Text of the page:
Amalgamation study vote could improve communication

Placing amalgamation question on ballots a good idea

The ongoing conversation over amalgamation has recently and suddenly evolved into a matter at the forefront of matters for municipal councils.

It is being fuelled by strong statistical evidence from an Angus Reid poll. That research  showed that 89 per cent of residents polled are in favour of including a non-binding referendum question on the civic ballot this November, inquiring as to whether a regional amalgamation study should be conducted. With only two months until the elections, municipal councils cannot ignore the results of this convincing survey.

The population of the Capital Region District, approximately 350,000, is spread unevenly amongst 13 municipalities, each with its own diverse demography and geography. Given the complex challenges our region faces with sewage treatment, transportation planning, sustainable urban development, etc. the timing for a comprehensive study on amalgamation couldn’t be better.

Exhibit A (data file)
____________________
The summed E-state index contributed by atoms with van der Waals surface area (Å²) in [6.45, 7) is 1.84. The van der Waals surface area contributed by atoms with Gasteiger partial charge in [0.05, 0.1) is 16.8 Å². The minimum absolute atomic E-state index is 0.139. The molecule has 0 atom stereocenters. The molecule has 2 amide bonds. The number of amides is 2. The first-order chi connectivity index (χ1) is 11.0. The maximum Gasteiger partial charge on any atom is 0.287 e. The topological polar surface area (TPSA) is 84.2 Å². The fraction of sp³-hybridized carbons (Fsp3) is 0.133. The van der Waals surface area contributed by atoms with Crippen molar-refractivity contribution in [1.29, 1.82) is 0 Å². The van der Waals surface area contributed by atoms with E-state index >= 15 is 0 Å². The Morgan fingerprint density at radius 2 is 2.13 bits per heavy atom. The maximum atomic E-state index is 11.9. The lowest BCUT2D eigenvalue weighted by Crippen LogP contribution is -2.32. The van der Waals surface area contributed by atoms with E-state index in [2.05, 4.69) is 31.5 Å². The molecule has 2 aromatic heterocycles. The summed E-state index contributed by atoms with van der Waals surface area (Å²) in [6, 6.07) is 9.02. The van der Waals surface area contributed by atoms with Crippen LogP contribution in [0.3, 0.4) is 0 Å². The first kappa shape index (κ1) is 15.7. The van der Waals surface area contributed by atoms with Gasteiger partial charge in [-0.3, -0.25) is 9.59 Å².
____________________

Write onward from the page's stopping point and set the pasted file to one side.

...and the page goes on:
The recommendations and conclusions of the study may prove to be invaluable to opening a regional dialogue on responsible and effective regional governance and decision-making. Even if the results of the referendum question determine that a study need not be conducted, the important issue of regional governance will receive improved attention and discussion, which can only be beneficial to all municipalities in the region.

The debate over the positive and negative implications of amalgamation should be temporarily set aside, and the positive effects of increased discussion of regional governance and decision-making should be lauded.

Matthew G. Asplin

View Royal

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